Background: Nephrotic syndrome (NS) is associated with increased risk of thromboembolic events (TE) adding to the morbidity and mortality. International guidelines recommend prophylactic anticoagulation in patients with NS and high risk of TE, but no studies have identified the optimal type of anticoagulation in NS. We aimed to assess the effectiveness and safety of direct oral anticoagulant (DOAC) by analyzing the thromboembolic and bleeding events in NS patients prescribed DOAC as primary prophylaxis to prevent TE or as treatment for TE occurring in relation to NS.
Methods: We performed a single-center, retrospective study including patients with NS, a plasma albumin less than 25 g/L and prophylactic anticoagulation treatment with DOAC at the Department of Renal Medicine at Aarhus University Hospital, Denmark from July 2016 to June 2021. Patients treated with DOAC as thromboprophylaxis for other indications than NS were excluded. Baseline characteristics and outcomes, including TE, bleeding and other adverse effects associated with DOAC were obtained from medical records.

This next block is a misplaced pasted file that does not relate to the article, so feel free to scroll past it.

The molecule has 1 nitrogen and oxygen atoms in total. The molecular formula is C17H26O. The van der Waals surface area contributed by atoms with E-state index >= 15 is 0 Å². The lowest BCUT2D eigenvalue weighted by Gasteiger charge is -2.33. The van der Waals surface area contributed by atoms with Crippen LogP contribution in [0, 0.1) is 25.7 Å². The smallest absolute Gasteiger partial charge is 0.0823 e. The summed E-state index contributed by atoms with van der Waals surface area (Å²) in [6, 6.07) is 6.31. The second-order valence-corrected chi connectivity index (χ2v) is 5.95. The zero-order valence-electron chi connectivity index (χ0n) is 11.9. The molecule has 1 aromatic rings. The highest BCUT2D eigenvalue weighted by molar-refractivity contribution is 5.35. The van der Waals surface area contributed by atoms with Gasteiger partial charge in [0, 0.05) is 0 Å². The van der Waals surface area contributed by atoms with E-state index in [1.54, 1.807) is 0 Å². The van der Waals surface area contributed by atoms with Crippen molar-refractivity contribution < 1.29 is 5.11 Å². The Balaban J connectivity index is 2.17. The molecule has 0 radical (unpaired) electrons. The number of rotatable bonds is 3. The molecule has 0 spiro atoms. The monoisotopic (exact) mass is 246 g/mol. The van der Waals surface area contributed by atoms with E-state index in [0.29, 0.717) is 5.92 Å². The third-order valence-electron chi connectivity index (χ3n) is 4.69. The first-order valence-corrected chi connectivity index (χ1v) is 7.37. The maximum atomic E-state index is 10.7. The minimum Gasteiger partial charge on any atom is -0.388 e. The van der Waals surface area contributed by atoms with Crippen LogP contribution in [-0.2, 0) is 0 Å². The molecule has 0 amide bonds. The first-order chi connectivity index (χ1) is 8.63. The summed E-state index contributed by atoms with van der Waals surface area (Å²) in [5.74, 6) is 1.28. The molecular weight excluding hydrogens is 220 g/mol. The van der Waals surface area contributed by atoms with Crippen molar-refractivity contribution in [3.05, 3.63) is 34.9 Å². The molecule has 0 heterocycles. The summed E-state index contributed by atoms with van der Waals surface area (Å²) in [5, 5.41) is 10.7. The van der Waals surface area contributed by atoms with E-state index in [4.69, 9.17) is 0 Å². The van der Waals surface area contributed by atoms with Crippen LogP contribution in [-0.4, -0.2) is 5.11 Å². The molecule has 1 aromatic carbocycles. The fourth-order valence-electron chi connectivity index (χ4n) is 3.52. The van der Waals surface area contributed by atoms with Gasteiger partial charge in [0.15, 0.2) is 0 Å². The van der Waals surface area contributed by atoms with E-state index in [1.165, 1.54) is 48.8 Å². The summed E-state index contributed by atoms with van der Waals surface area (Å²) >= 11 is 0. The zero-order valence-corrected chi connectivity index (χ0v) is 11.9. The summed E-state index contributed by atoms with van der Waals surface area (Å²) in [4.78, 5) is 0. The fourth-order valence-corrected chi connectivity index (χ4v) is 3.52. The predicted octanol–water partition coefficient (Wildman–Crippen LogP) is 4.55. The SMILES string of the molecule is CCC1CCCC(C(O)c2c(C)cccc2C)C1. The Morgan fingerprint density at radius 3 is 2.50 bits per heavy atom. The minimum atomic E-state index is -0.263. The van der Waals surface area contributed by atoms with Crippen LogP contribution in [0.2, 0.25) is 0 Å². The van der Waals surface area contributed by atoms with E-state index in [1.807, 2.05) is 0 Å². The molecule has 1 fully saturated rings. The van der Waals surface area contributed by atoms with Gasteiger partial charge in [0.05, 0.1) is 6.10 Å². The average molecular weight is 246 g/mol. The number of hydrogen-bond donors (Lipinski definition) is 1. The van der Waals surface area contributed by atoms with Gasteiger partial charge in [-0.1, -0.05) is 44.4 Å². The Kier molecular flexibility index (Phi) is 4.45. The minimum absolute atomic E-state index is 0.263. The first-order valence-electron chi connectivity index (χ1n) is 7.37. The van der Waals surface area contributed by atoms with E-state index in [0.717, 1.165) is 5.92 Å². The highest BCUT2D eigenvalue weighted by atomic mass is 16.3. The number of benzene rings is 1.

Results: We identified 268 patients treated with DOAC of which 21 patients with NS were included in the study. Nineteen patients were prescribed DOAC as thromboprophylaxis and two patients received DOAC due to previous TE, which was considered associated with the NS. The type of DOAC prescribed was apixaban (n = 10) and rivaroxaban (n = 11). No patients experienced TE during DOAC treatment, while five patients had a minor bleeding episode. Patients who experienced bleeding episodes were older (median 62 vs 51 years), more often female (80%) and had been on DOAC for a longer period (204 days vs 47 days). Neither the HAS-BLED score nor GN-risk-score predicted the risk of minor bleedings in this population.
Conclusions: In this case series, no new TE and only minor bleeding complications were observed among adult NS patients treated with DOAC.
Keywords: Direct oral anticoagulants; Glomerulonephritis; Hypoalbuminemia; Nephrotic syndrome; Prophylactic anticoagulation; Proteinuria; Thromboembolic events.
© 2022. The Author(s).